Asal Saffari (JD ’18) is an alumnus on a mission to shape the future of Diversity, Equity and Inclusion (DEI) initiatives in Orange County’s legal profession. She is engaged with a number of DEI initiatives within the Southern California legal community, not least of all with her own firm Haynes and Boone, as well as with the Orange County Bar Association (OCBA). Saffari’s drive stems from a need to create a more inclusive environment for law students and professionals in Orange County while mentoring and nurturing the next generation of lawyers who are entering the profession.

As a first-generation Iranian-American lawyer, Saffari faced her share of challenges, initially struggling to assert herself in a professional capacity. Crushing social anxiety hindered her ability to engage directly with classmates and teachers, and routinely saw to it that she drifted through her JD without a clear focus on how to realize her interest in intellectual property law. Add to this the often intimidating nature of the profession itself, and Saffari floundered initially before finding guidance and focus through mentorship. Her difficulty in coming to grips with her studies placed her at a disadvantage, “I didn’t realize how much I didn’t understand about the legal profession,” she confesses, “about why 1L is such an important year for a student, why it’s important for students to find summer jobs to help them grow professionally.”

Luckily for Saffari, a number of mentors intervened on her behalf. As she puts it, “I think what they saw in me was a student who was able and willing to learn the ropes, and who was passionate about the law, but who was also in urgent need of guidance to shape her law career and achieve her goals.”

The guidance afforded to her through mentorship remains “the reason I now work with the Fowler School of Law CSO team,” she says. Ultimately the mentoring helped, and Saffari found her way into trademark and intellectual property law, working with marquee brands like Volcom and Western Digital, which she describes as both an amazing experience, an immense responsibility, and a necessary part of the professional education of a young lawyer. Experience is the best teacher and, following her time with Western Digital, she found her way into an established law firm and her current role at Haynes & Boone, in the Intellectual Property Practice Group in Haynes and Boone’s Orange County office.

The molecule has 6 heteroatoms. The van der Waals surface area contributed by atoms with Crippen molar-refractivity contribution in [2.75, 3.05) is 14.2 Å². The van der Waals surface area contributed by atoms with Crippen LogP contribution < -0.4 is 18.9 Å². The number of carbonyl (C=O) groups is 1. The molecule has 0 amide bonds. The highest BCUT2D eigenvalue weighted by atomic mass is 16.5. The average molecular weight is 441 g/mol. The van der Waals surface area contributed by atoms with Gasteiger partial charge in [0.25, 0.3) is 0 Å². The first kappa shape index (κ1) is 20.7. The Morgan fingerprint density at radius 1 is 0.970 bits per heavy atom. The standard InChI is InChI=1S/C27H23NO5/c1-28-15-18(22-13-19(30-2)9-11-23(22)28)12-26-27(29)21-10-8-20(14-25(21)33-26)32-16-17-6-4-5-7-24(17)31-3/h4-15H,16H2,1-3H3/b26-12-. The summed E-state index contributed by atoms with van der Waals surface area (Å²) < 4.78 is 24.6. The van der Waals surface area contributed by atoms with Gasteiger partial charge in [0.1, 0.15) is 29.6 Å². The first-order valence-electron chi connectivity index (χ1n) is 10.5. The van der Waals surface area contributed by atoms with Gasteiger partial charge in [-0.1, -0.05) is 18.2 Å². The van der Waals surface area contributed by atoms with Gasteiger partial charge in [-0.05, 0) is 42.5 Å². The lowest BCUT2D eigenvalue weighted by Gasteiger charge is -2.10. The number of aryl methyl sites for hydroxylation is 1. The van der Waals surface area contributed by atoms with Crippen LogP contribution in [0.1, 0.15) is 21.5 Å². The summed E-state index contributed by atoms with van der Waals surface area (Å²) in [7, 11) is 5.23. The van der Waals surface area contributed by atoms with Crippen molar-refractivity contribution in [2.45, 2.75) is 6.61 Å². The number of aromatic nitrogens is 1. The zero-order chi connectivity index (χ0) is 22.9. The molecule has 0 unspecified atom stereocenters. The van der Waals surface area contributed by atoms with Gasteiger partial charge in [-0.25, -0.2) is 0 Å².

“The baseline for [diversity and] inclusion is established now; the important thing is to keep it going.”

With this step, Saffari seemingly found her confidence in her passion for intellectual property law, along with a strong need to give back to the profession–and its tradition of mentorship–that had nurtured her early steps in the profession. She now leads a number of diversity, equity, and inclusion initiatives within the Southern California legal community. Indeed, it seems she has stumbled upon something of an unexpected passion, derived from her own difficulty in finding her feet in the law: inclusion and mentorship. Saffari has established herself as a member and co-chair of the Orange County Bar Association’s (OCBA) Diversity, Equity and Inclusion Committee and, since 2020, has organized several continuing legal education, and diversity, equity and inclusion events. As if that wasn’t enough, she has also taken on the responsibility of heading up the California Pipeline Initiatives Committee within her firm, where she organizes informative events for diverse and typically underrepresented students who are interested in pursuing law careers.

The tough experiences leading to her current role are the ones Saffari is most grateful for and these trials have helped to shape her career and her vision for DEI initiatives in Orange County.

Saffari believes that the future for DEI, at least here in Orange County, is on an upward trajectory. “DEI is a growing and important feature of the modern legal landscape. Haynes and Boone have even set aside billable hours for DEI-specific work; it’s something that makes me proud to work here,” she adds. The decision to include billable hours for DEI initiatives has been a boon for lawyers working to prioritize inclusion, where DEI has historically been slated as a nice-to-have element of practice, but very much a second-fiddle item which always followed after first sating the ever-voracious appetite of “billable hours.” As Saffari explains, large firms are starting to acknowledge and implement DEI initiatives; as she puts it, “The baseline for inclusion is established now; the important thing is to keep it going.”

Saffari’s focus for the future of her work with the DEI initiatives she is leading is to take advantage of the opportunities presented by her collaboration with the Career Services Office (CSO) at Fowler School of Law, particularly in connecting students with mentors who can help to guide and shape careers with their experience and understanding of the field. When addressing the question of what benefits alumni receive in mentoring young students, Saffari speaks to the mutual enrichment that mentoring fosters. “With mentoring, you pay it forward. It’s an unspoken duty we all have in this profession to help shape the lawyers who will be our colleagues in a few years. Mentors are vital in this process; I wouldn’t be a lawyer today without them.”

Asal Saffari volunteers at Fowler School of Law with the CSO in their diversity, equity and inclusion programming and has been invited to speak on the 2022 First Generation Panel; we hope to see her on campus again in the coming year.